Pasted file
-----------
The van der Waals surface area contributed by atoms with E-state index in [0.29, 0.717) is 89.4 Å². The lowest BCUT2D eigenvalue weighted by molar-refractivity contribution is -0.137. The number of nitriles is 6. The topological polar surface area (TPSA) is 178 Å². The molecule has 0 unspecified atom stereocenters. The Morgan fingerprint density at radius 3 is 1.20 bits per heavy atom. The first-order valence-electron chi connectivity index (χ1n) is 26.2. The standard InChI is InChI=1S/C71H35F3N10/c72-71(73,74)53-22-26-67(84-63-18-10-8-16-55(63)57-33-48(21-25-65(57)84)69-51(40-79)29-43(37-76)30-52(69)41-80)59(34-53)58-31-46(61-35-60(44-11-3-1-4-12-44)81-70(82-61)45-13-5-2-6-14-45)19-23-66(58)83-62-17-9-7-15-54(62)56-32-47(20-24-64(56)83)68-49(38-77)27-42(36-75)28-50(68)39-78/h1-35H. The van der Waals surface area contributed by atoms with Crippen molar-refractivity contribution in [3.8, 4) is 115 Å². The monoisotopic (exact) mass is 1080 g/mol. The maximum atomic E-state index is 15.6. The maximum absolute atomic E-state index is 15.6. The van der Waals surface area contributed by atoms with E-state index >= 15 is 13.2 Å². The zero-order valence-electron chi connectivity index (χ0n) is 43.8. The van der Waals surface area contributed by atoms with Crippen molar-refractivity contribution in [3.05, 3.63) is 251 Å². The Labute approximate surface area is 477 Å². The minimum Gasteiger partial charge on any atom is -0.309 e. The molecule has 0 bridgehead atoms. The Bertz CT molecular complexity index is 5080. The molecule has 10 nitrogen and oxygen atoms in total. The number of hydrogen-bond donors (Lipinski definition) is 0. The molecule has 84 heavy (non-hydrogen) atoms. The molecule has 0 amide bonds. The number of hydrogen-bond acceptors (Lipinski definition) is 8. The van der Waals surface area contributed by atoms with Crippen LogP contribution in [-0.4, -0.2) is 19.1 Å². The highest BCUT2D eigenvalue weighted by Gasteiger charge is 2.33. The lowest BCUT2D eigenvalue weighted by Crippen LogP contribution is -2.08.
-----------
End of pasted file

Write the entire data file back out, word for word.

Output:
The van der Waals surface area contributed by atoms with E-state index in [0.29, 0.717) is 89.4 Å². The lowest BCUT2D eigenvalue weighted by molar-refractivity contribution is -0.137. The number of nitriles is 6. The topological polar surface area (TPSA) is 178 Å². The molecule has 0 unspecified atom stereocenters. The Morgan fingerprint density at radius 3 is 1.20 bits per heavy atom. The first-order valence-electron chi connectivity index (χ1n) is 26.2. The standard InChI is InChI=1S/C71H35F3N10/c72-71(73,74)53-22-26-67(84-63-18-10-8-16-55(63)57-33-48(21-25-65(57)84)69-51(40-79)29-43(37-76)30-52(69)41-80)59(34-53)58-31-46(61-35-60(44-11-3-1-4-12-44)81-70(82-61)45-13-5-2-6-14-45)19-23-66(58)83-62-17-9-7-15-54(62)56-32-47(20-24-64(56)83)68-49(38-77)27-42(36-75)28-50(68)39-78/h1-35H. The van der Waals surface area contributed by atoms with Crippen molar-refractivity contribution in [3.8, 4) is 115 Å². The monoisotopic (exact) mass is 1080 g/mol. The maximum atomic E-state index is 15.6. The maximum absolute atomic E-state index is 15.6. The van der Waals surface area contributed by atoms with E-state index >= 15 is 13.2 Å². The zero-order valence-electron chi connectivity index (χ0n) is 43.8. The van der Waals surface area contributed by atoms with Crippen molar-refractivity contribution in [3.05, 3.63) is 251 Å². The Labute approximate surface area is 477 Å². The minimum Gasteiger partial charge on any atom is -0.309 e. The molecule has 0 bridgehead atoms. The Bertz CT molecular complexity index is 5080. The molecule has 10 nitrogen and oxygen atoms in total. The number of hydrogen-bond donors (Lipinski definition) is 0. The molecule has 84 heavy (non-hydrogen) atoms. The molecule has 0 amide bonds. The number of hydrogen-bond acceptors (Lipinski definition) is 8. The van der Waals surface area contributed by atoms with Crippen LogP contribution in [-0.4, -0.2) is 19.1 Å². The highest BCUT2D eigenvalue weighted by Gasteiger charge is 2.33. The lowest BCUT2D eigenvalue weighted by Crippen LogP contribution is -2.08.